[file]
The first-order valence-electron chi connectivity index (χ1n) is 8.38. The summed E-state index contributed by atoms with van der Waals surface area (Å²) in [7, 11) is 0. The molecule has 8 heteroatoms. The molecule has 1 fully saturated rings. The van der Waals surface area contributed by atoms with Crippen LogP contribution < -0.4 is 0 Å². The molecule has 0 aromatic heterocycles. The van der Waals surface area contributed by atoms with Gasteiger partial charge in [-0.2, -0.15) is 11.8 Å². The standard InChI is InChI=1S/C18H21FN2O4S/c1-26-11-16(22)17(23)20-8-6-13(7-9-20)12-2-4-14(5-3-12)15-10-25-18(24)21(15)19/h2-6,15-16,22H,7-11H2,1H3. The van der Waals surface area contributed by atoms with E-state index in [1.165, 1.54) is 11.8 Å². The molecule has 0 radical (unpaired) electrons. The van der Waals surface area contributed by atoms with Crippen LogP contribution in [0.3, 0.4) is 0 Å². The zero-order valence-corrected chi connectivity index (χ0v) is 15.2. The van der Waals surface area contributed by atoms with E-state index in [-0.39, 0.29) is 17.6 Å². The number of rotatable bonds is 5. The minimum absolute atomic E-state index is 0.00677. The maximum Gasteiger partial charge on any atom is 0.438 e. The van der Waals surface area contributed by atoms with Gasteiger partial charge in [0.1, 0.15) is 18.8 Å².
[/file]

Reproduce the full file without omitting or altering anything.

The first-order valence-electron chi connectivity index (χ1n) is 8.38. The summed E-state index contributed by atoms with van der Waals surface area (Å²) in [7, 11) is 0. The molecule has 8 heteroatoms. The molecule has 1 fully saturated rings. The van der Waals surface area contributed by atoms with Crippen LogP contribution < -0.4 is 0 Å². The molecule has 0 aromatic heterocycles. The van der Waals surface area contributed by atoms with Gasteiger partial charge in [-0.2, -0.15) is 11.8 Å². The standard InChI is InChI=1S/C18H21FN2O4S/c1-26-11-16(22)17(23)20-8-6-13(7-9-20)12-2-4-14(5-3-12)15-10-25-18(24)21(15)19/h2-6,15-16,22H,7-11H2,1H3. The van der Waals surface area contributed by atoms with E-state index in [1.165, 1.54) is 11.8 Å². The molecule has 0 radical (unpaired) electrons. The van der Waals surface area contributed by atoms with Crippen LogP contribution in [0.3, 0.4) is 0 Å². The zero-order valence-corrected chi connectivity index (χ0v) is 15.2. The van der Waals surface area contributed by atoms with E-state index in [-0.39, 0.29) is 17.6 Å². The number of rotatable bonds is 5. The minimum absolute atomic E-state index is 0.00677. The maximum Gasteiger partial charge on any atom is 0.438 e. The van der Waals surface area contributed by atoms with Gasteiger partial charge in [0.1, 0.15) is 18.8 Å².